The stunning contrast in reactions by American and Arab leaders to atrocities has led to a lot of questions and a lot of outrage. President George W. Bush apologized for the attacks on Iraqi prisoners by American military police. Yet no comparable apology has come from Arab or Muslim leaders for the attacks of 9/11 or the beheadings of Daniel Pearl and Nick Berg.
The difference is partially reflected in the differing situations. A number of Arab leaders are walking a fine line. One the one hand, they fear the consequences if they are seen to be siding with the terrorists. On the other hand, if they back the United States too much, they face risks from extremists, who will want them dead (as which happened to Anwar Sadat after he made peace with Israel).
The course of action seen as safest by many Arab leaders as a result of these events is to make an effort to play both ends against the middle. The Arab leaders will cooperate with the United States often behind the scenes and out of the public eye. In public, they will often act as if 9/11 did not happen. There have been some exceptions. Libyas Moammar Qaddafi has not only cooperated, but he has gone so far as to open his WMD programs to the West. This will be a treasure trove of information. Also, a Shiite cleric in Najaf, Mohamed Baker Al-Mahr, has issued a statement calling for the release of hostages taken by the insurgents in that country.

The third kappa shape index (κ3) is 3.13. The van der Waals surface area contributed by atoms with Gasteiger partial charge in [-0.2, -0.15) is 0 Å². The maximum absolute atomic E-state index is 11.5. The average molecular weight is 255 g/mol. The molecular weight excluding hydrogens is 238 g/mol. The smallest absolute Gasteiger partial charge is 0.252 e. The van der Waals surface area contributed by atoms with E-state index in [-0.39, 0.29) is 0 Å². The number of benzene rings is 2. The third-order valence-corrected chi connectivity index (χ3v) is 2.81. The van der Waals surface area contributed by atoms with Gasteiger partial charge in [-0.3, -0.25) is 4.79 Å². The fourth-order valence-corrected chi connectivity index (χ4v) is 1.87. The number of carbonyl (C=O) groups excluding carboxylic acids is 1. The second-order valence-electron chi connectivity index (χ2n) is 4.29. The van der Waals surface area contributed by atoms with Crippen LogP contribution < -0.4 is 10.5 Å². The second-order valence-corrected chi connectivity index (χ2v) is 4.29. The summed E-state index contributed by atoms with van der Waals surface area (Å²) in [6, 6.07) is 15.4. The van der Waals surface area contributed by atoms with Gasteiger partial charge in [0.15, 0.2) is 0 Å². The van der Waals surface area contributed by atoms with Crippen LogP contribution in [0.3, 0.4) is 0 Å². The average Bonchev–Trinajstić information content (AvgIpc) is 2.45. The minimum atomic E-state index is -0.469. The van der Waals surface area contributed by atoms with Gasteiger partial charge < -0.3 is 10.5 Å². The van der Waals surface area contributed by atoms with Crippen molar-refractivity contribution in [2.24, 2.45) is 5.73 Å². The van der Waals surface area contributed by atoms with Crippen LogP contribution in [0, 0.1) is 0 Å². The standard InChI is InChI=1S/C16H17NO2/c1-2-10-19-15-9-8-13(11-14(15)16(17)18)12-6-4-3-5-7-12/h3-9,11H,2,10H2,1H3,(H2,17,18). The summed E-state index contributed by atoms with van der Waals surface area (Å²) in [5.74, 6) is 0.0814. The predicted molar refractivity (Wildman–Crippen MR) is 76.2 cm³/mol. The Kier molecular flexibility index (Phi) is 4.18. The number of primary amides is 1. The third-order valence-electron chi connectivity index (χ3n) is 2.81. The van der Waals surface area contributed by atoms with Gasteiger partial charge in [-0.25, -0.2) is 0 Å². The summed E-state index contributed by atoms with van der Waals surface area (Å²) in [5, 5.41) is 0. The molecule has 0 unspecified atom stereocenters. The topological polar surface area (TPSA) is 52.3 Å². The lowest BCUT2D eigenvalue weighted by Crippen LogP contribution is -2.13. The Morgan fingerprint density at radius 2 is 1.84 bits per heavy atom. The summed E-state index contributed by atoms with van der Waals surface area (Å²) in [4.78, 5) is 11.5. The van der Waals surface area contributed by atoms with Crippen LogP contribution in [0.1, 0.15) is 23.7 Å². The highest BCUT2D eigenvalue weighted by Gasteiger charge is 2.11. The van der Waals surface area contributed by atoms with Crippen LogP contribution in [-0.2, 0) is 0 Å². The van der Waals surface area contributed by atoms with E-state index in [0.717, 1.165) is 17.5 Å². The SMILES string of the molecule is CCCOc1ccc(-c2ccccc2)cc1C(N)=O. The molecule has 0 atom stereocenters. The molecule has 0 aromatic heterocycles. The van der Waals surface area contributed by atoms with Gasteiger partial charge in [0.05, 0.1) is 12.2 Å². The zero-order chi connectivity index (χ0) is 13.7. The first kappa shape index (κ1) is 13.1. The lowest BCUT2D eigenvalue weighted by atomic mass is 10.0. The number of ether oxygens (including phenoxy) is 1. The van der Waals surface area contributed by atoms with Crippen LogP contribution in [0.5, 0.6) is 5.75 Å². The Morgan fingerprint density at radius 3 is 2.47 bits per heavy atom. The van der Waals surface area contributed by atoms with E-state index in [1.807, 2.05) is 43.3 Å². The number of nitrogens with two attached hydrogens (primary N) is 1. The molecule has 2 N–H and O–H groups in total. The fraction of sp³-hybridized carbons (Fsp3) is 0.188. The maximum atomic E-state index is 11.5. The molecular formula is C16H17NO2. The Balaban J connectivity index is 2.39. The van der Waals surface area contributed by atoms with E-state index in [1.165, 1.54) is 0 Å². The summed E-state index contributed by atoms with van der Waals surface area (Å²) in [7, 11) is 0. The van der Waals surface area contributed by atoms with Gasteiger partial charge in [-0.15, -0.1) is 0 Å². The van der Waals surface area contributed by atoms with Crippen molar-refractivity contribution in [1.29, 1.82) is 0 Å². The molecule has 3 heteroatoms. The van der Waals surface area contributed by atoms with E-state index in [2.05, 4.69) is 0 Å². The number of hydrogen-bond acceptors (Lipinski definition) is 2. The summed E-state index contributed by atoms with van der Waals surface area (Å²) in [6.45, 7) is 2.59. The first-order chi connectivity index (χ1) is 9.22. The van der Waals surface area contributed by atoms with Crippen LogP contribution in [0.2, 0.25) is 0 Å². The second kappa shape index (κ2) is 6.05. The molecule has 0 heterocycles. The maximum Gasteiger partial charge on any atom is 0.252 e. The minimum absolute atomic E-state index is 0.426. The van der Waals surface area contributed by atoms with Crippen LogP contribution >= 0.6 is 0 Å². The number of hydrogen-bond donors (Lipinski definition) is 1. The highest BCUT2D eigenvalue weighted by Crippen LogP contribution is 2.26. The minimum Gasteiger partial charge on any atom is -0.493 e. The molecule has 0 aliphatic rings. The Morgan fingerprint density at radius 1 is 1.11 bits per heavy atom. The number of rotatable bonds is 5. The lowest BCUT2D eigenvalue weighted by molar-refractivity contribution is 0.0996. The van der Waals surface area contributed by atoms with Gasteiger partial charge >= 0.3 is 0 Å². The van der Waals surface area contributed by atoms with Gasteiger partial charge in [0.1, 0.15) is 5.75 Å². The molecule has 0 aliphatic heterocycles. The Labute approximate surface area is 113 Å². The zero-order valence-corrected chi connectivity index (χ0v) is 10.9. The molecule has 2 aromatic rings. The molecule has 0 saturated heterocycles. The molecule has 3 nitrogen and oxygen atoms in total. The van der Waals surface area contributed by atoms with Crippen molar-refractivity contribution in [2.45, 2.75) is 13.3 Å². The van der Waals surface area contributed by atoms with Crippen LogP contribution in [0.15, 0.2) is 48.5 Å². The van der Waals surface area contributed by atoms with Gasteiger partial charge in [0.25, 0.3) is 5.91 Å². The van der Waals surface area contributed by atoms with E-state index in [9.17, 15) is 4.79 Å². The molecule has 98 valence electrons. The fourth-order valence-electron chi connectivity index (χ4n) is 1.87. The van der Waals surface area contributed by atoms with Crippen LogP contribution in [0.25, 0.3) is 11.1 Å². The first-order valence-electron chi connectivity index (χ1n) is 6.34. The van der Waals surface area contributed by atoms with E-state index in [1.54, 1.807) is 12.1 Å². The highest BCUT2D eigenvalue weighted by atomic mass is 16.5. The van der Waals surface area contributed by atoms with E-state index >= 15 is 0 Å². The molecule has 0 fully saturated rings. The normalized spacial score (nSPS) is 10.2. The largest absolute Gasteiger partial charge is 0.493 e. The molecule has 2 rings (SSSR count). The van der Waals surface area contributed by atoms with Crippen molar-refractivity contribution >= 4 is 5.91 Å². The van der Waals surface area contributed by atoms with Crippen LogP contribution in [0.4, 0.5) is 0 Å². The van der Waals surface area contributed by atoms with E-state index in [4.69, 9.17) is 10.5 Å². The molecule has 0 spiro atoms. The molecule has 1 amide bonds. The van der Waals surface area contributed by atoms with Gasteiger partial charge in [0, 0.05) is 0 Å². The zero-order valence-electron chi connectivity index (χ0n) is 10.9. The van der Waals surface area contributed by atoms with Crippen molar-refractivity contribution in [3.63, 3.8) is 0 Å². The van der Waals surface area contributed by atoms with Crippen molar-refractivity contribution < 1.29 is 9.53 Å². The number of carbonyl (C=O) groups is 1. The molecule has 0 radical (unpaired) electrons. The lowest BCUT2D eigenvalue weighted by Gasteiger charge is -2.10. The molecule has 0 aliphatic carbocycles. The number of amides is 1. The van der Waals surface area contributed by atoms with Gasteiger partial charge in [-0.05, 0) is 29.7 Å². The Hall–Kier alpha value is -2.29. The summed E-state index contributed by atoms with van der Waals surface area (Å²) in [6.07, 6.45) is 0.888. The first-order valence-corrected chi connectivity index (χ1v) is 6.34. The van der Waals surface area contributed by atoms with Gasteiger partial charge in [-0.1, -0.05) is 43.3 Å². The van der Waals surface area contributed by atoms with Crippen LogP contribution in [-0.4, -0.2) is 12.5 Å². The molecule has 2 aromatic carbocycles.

Those actions, though, are aberrations in the Arab world. The general perception is that an apology is a sign of weakness, and as such, many wont apologize until they see what happens to those who have cooperated. If Qaddafi and Al-Mahr survive, others will be encouraged to step forward and follow their example. If they do not, then it is unlikely others will follow, as the extremists will have proven that they are able to carry out their threats to retaliate against anyone seen as collaborating with the United States and/or Israel.
As a contrast, for the Americans, the actions of the MPs at Abu Ghraib are seen as the aberration. Americans (and those in the West) also see a difference in expressing regret that something occurred, and apologizing for something. It also is seen as a sign of strength to issue an apology when it seems warranted. That difference came into play in 2001, when a Chinese J-8II Finback collided with an EP-3E Aries intelligence-gathering aircraft. The Chinese demanded an apology, but later settled for an expression of regret that the Chinese pilot died in the incident.
Unlike the Chinese, the Arabs and Moslems dont seem to be able to tell the difference between regretting an incident occurred, and apologizing for misdeeds. As a result, they will press harder. This cultural gap will lead to more attacks in the short term, as the misinterpretation of American regret as weakness will encourage the insurgents. But that misinterpretation could help America in the long run as there will be fewer insurgents left when the attacks are done. Harold C. Hutchison (email@example.com)